Residents concern over ‘sinkhole’ near proposed site for new school

Residents concern over ‘sinkhole’ near proposed site for new school

RESIDENTS in Llanerch have raised concerns over what they claim is a ‘sink hole’ on a road close to the proposed site for a new school on Llanerch field.

Residents of Heol Nant-Y-Felin said that the hole had grown in size over a few days, and were concerned over the possibility of an accident and further deterioration in the road.

We contacted Carmarthenshire County Council for a statement. They responded:

“The hole was cordoned off on Tuesday and made safe. Investigations will now be made to ascertain the cause.”

The response did not quell the fears of local residents. One resident who did not wish to be named said:

“I spoke to the Coal Authority today in relation to the sink hole at Heol Nantyfelin, they advised that they would have come out to investigate however they have filled in the hole and made any investigation impossible.

“I would have assumed that they were aware of the mine workings within the area, I would have assumed that they would have contacted the Coal authority in order for them to fully investigate the sink hole and why it appeared. I asked them to explain why they did not take this course of action in order to safeguard the residents in this area, and let the proper authority investigate this incident.

“This is a very serious worry for the residents of Nantyfelin.”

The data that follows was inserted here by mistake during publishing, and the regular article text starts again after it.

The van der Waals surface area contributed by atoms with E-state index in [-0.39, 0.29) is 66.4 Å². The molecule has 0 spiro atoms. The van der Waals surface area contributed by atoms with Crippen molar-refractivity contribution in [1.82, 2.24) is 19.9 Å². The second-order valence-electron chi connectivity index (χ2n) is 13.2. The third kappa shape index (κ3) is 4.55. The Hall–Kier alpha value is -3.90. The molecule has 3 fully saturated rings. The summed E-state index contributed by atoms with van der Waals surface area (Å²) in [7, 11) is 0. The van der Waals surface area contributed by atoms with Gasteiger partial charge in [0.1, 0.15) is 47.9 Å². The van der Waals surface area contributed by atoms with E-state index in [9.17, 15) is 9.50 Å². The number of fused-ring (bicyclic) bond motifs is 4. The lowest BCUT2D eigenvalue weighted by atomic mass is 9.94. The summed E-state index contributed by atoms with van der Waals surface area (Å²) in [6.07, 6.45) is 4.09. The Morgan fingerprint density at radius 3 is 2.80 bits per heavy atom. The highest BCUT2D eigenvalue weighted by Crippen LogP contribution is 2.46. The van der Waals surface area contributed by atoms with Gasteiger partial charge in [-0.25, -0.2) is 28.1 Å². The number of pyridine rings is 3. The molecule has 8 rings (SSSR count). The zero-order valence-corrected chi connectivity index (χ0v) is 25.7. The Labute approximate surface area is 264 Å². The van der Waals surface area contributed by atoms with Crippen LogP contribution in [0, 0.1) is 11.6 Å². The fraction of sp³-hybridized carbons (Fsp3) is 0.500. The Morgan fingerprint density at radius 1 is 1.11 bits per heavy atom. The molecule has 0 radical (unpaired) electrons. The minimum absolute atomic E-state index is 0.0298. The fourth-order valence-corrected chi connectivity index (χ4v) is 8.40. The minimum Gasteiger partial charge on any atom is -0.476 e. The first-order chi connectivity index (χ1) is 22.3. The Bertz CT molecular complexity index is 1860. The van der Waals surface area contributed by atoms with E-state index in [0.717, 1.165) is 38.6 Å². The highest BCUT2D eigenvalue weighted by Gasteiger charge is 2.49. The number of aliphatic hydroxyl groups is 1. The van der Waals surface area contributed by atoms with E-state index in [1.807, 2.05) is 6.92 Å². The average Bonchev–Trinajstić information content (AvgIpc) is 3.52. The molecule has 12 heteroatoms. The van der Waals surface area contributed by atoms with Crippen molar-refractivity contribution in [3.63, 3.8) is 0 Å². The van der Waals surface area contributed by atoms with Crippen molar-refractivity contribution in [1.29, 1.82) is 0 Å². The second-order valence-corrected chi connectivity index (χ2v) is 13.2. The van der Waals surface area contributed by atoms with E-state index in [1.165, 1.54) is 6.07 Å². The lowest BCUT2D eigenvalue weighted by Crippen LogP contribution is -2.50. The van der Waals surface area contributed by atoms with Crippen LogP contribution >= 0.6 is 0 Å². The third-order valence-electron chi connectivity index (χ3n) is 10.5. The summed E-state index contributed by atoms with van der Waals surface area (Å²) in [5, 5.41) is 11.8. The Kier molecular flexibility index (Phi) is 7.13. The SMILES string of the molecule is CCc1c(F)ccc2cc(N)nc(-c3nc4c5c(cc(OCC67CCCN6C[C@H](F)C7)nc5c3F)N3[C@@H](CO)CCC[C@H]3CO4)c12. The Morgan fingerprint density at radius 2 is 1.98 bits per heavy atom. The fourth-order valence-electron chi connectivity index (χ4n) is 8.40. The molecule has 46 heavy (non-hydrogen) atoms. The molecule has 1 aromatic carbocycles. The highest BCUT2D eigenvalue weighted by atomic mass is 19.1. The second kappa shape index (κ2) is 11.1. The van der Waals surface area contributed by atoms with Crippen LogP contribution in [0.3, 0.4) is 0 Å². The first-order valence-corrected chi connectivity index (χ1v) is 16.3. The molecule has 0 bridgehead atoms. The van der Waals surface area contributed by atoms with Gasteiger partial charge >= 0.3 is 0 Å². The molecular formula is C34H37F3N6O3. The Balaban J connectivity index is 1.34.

Another local resident with some expertise in the field of engineering said:

“This needs some serious investigation, the safety of the residents in the area should be paramount here and should be investigated by the proper authority.

“The lack of concern by Carmarthenshire County Council is very worrying to the inhabitants of the area, we have all seen what these can lead to, and indeed one of the workmen advised that they had seen one sink hole that would take a Mini.

“You would think that this would have an impact on the planning for the school which will house 480 young children.”

Local campaigner Heather Peters said:

“I reported a hole in the road on Heol Nantyfelin on 22.06.18, there was a clear 6″ gap underneath the hole which was filled today, however I would like a report on the cause of the hole, especially in view of the Coal Authority Objection to the proposed development of Llanerch Field for a 480 pupil school.

“I have documented the photographic evidence day by day as the hole got larger. I understand that the workmen stated that this could be down to movement due to the mine workings throughout the area, as confirmed in the Coal Authority Report on your planning portal.”

The following are responses to the planning application for the proposed new school on Llanerch field.

CDN Planning Response

Perhaps of greater significance when considering the wisdom of siting a school on this land is the fact that it is being placed right next to, and partially over, a very large sewage tank.

The tank is 154m. (500 feet) long, 20m. (65 feet) wide, and 6m. (20 feet) deep, and it is fed by 750mm. diameter sewage pipes.

The risk of sewage overflow as a result of failure is noted in the Flood Consequences Assessment, and the topography of the area means that any such failure is likely to invade the site of the proposed school.